I understand the F50 is bigger, heavier, slower, and when you really stare at the two for any length of time, the F40 is clearly the more attractive option.
But when presented with the keys to both cars, I would take the F50, hands down.
The only reasonable explanation for this that I can think of is the profound effect that the first F50 I ever saw had on me. I remember exactly where I was, at nine or 10 years old, when I saw the car peeking out at me from one of the service bays at an exotic car dealership in Los Gatos. It was perhaps the first time I ever just stood and stared in awe of a four-wheeled machine.
When up against the F40, I know it’s the wrong choice, but I just have so much love for this Ferrari. The eerie fogged glass in the cool morning air only compounded the dreamy effect of the F50 for me.
There’s just something about it, you know?
Inside, it’s pure ’90s gold.
In the back, or more like the middle, is that glorious F1-inspired 4.7L V12. Also packed in the rear, in proper Ferrari fashion, is a gearbox integrated into the chassis and fancy rose-jointed push-rod suspension with adaptive electronic dampers. From the factory, the only thing that’s been changed on this particular example is a phenomenal sounding Tubi exhaust setup.
Despite perhaps failing to fill the shoes of its predecessor, the F50 is such a gorgeous thing to behold. As when I was 10 years old, driving one of these models is suddenly high on the priority list again.
Of course, adjacent to its younger, bigger sibling was the almighty F40.
In a completely different way than the F50, the older model is also an aesthetically amazing convergence of engineering and design.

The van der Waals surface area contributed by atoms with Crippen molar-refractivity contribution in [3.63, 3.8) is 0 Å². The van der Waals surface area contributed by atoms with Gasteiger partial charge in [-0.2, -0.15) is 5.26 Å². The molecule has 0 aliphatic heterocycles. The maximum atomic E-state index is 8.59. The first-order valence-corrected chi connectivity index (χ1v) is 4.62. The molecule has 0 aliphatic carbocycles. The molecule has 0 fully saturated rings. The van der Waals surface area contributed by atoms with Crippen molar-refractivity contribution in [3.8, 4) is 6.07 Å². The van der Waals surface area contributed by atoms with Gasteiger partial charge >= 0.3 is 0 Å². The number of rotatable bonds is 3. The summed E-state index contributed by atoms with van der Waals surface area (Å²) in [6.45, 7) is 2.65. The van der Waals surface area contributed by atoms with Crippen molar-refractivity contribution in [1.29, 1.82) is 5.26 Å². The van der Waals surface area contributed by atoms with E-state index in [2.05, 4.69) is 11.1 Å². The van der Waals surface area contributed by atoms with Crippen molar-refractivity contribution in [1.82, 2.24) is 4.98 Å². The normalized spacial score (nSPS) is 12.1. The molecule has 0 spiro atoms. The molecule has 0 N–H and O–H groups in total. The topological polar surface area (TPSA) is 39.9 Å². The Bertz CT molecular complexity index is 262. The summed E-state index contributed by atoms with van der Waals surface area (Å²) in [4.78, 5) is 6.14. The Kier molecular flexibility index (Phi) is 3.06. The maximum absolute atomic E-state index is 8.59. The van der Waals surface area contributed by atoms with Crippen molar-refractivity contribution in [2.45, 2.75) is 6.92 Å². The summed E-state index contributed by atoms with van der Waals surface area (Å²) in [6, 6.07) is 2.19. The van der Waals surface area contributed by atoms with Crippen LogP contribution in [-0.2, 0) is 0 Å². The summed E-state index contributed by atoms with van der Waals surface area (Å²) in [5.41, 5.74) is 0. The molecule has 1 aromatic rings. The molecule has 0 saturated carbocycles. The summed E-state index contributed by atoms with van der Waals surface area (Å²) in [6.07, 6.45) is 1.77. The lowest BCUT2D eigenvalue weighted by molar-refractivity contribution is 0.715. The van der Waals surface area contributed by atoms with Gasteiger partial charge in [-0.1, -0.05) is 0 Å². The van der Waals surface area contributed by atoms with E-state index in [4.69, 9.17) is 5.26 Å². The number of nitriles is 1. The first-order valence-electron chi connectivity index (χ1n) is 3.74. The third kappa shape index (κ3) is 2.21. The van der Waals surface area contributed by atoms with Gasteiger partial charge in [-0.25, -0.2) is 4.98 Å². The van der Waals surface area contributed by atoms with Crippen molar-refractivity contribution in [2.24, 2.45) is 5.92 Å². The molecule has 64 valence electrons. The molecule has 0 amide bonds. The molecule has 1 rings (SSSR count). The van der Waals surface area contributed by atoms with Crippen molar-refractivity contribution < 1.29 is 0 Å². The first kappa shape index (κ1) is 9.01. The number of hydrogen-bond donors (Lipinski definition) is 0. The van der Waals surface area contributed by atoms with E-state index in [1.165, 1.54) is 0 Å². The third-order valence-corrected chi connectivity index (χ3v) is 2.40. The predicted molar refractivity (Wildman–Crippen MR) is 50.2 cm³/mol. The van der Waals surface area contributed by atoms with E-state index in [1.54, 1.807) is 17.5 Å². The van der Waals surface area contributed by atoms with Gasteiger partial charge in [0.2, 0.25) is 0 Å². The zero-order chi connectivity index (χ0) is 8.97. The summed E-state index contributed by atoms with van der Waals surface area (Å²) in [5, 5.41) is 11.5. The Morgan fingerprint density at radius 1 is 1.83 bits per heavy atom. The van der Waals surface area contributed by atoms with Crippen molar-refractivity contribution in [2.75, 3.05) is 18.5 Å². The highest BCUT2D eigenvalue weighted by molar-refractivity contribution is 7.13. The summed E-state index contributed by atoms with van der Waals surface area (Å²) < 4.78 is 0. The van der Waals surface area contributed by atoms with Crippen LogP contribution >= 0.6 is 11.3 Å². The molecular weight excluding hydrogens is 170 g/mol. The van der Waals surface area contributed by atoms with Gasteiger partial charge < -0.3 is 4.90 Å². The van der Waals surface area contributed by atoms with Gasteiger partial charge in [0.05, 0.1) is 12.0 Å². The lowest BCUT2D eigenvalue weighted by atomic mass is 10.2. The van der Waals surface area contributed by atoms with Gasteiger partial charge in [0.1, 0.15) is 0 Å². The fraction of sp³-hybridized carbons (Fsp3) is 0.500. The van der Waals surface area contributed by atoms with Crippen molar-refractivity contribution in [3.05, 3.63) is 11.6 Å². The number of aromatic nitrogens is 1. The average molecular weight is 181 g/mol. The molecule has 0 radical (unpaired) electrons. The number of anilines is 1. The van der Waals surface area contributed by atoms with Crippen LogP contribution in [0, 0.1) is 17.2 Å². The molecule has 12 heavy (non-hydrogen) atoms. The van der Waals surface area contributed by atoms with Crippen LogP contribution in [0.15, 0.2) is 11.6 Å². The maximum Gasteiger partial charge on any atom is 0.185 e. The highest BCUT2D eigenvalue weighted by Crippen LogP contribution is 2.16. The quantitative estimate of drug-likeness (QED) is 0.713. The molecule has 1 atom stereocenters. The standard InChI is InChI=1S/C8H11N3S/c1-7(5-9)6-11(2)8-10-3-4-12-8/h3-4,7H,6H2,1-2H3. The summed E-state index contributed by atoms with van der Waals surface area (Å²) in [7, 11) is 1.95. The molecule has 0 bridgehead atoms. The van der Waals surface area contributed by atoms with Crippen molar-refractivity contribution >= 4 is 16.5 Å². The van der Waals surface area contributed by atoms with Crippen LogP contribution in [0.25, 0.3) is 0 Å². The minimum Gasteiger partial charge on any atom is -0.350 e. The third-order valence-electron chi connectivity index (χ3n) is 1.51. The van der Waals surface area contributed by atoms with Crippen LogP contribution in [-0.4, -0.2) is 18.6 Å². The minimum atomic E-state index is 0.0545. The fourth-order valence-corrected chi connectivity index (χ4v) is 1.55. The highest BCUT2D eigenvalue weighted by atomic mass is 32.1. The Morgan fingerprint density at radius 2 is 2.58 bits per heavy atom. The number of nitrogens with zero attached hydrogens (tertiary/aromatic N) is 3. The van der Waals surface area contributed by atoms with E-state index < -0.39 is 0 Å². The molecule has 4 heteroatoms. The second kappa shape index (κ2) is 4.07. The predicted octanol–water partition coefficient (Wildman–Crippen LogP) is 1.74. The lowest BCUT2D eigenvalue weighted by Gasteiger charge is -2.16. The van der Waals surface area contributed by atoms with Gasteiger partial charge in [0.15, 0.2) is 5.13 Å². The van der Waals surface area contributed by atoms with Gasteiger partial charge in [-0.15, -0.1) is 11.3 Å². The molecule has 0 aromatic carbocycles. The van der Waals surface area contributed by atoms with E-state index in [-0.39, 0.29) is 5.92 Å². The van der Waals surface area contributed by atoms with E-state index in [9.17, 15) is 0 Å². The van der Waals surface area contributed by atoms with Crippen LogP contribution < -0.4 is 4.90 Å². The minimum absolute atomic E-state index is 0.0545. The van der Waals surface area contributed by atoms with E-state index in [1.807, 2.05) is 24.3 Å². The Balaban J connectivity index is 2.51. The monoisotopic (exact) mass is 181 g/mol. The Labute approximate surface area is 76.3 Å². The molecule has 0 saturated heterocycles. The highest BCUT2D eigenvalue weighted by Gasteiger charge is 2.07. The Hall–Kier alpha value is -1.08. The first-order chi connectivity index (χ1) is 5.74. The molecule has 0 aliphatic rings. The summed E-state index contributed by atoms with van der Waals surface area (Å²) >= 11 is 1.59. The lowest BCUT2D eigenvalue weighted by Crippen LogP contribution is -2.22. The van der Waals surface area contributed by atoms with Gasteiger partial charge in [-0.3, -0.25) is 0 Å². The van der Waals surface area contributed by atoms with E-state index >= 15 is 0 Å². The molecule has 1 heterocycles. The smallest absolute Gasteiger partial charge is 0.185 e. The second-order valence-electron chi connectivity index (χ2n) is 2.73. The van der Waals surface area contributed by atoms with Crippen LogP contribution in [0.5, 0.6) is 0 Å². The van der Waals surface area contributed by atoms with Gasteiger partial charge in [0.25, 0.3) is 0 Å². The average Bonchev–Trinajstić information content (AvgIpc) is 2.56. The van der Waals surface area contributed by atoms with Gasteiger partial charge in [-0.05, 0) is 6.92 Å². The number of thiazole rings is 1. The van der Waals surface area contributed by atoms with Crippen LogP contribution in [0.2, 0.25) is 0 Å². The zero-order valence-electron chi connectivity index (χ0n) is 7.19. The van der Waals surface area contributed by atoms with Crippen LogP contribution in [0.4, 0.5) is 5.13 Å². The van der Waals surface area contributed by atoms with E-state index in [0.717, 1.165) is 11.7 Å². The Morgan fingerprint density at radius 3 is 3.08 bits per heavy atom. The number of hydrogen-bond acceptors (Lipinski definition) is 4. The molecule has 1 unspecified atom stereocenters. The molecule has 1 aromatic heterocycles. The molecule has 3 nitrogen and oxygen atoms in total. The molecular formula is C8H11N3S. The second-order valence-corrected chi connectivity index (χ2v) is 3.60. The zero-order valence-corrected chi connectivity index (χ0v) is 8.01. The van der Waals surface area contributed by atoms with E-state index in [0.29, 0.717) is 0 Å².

With upgraded 18-inch wheels over the 17-inch versions that shipped with the car, it’s a great looking setup, to say the least. The brakes have also been upgraded with some Brembo units for extra stopping power. I’m not sure how many miles are on this one, but here’s to hoping these parts were installed because it gets driven at least a bit.
As I’m sure you’re well aware, the powerplant in the F40 is a 2.9L twin-turbocharged V8; this car has also been upgraded with a Tubi exhaust. I don’t often think of these cars being ones you modify, but if you’ve got the coin, why not?
It’s astounding to me how different the these two cars really are. From the sharp, angular design features of the F40 versus the swooping bodylines of the F50, to how they source and deliver their power.
But no matter your preference, the F40 really is a work of art.
GMP Cars also was kind enough to bring another heavy hitter out to play, this particular one being a brand new 488 Challenge car.
It’s the 2017 version, and I can only assume it has a promising future ahead of it.
I honestly didn’t learn all that much about the car because I was so taken by the other two Ferraris, but perhaps I’ll get the chance for a closer look soon.
GMP Cars didn’t stop there, though, and in the roped-off area they also had two complete restorations on display. I could have easily spent all day on these five cars, but there were hundreds of others arriving and filling up the lot.Exotics Abound